BT built an innovative Digital Cloud Services Platform (DCSP) to enable new, agile squads to support customer-facing colleagues.
BT’s PaaS used cloud-native, open-source technologies to create a scalable, distributed and flexible platform that allows a high degree of autonomy and innovation.
- Overall time to market for cloud-based services fell 40%
- Onboarding of BT squad members reduced from two weeks to three hours
- Cut API deviation by 90% thereby saving multiple millions on reworking
- 704 developers were onboarded to use BT’s DCSP within six months
- A production version of GitLab was delivered in five days instead of 60-90 days
- Automation and GitOps eliminated 100% of human errors
During Covid-19 lockdowns, BT experienced a surge in customer demand for cloud-based services to support newly remote workforces. At the same time, BT’s IT transformation was moving the company away from monolithic IT development models and towards lightweight, autonomous, self-contained microservices solutions which depended on new, agile delivery squads. This combination of rapid digitalization and increased customer demand, however, placed heavy demands on the consumer and enterprise division’s delivery teams which BT needed to alleviate.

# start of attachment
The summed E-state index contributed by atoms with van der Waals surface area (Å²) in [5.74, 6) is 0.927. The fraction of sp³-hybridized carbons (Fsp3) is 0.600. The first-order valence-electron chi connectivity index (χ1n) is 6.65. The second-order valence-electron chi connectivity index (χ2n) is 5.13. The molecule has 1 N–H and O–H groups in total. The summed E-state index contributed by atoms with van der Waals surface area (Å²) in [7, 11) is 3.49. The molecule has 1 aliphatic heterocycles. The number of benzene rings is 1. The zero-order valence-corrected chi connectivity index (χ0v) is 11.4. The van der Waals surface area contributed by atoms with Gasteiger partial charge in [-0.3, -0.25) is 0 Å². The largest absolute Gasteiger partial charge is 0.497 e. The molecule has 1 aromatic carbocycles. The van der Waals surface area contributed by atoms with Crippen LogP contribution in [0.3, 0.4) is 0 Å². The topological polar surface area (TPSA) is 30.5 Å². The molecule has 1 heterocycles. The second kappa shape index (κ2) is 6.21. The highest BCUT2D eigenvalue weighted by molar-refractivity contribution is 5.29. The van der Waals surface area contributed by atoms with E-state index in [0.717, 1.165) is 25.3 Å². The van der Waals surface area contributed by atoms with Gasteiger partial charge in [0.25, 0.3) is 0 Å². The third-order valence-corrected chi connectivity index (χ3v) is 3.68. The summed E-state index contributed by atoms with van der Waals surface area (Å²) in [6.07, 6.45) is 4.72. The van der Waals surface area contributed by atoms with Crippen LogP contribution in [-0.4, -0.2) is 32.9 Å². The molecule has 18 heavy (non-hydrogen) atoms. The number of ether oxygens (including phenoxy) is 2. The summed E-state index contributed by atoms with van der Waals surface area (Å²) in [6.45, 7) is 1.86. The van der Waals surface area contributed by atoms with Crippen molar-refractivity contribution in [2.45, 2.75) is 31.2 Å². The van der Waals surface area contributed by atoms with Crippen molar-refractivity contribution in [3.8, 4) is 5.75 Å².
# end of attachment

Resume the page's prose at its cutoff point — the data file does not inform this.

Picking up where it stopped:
BT’s IT transformation aimed to create economies of scale and accelerate delivery to businesses by migrating away from legacy and traditional waterfall methodologies and towards a federated model driven by business-focused teams. To this end it replaced its previous, heavily siloed architecture with an agile, factory-style, re-use approach.
One of the operator’s first steps was to move to a cloud native IT architecture, breaking applications down into a collection of loosely coupled, containerized services encapsulated in software - microservices. Correctly deployed, microservices bring big business and operational benefits – such as faster delivery and self-maintaining services – but their use is not an automatic guarantee of success.
However, as software delivery within BT became more complicated against the backdrop of rapid digitalization and the adoption of multi-cloud ecosystems, the squad teams’ workloads expanded rapidly. They also found they were hampered by dependencies on other platform teams. This led to slower decision making, reduced innovation and a lack of autonomy. The combination of a fast-growing workload and operational dependencies on other teams, meant the delivery squads became a bottleneck as they struggled to scale the model.
Keen to support the demands of its business customers, BT therefore turned to a platform-as-a-service (PaaS) solution – the DCSP –to give its service development squad teams the autonomy and self-serve features they need to deliver services quickly, accurately and cost effectively.
BT built the DCSP using cloud native, open-source technologies to be scalable, distributed and flexible enough to incorporate big and small changes, quickly and as required. Crucially, the platform was also designed to address the complexity of producing and managing software for and on the cloud; automating the entire workflow; providing delivery teams with greater autonomy, cutting the cost of delivery, and building a culture of innovation.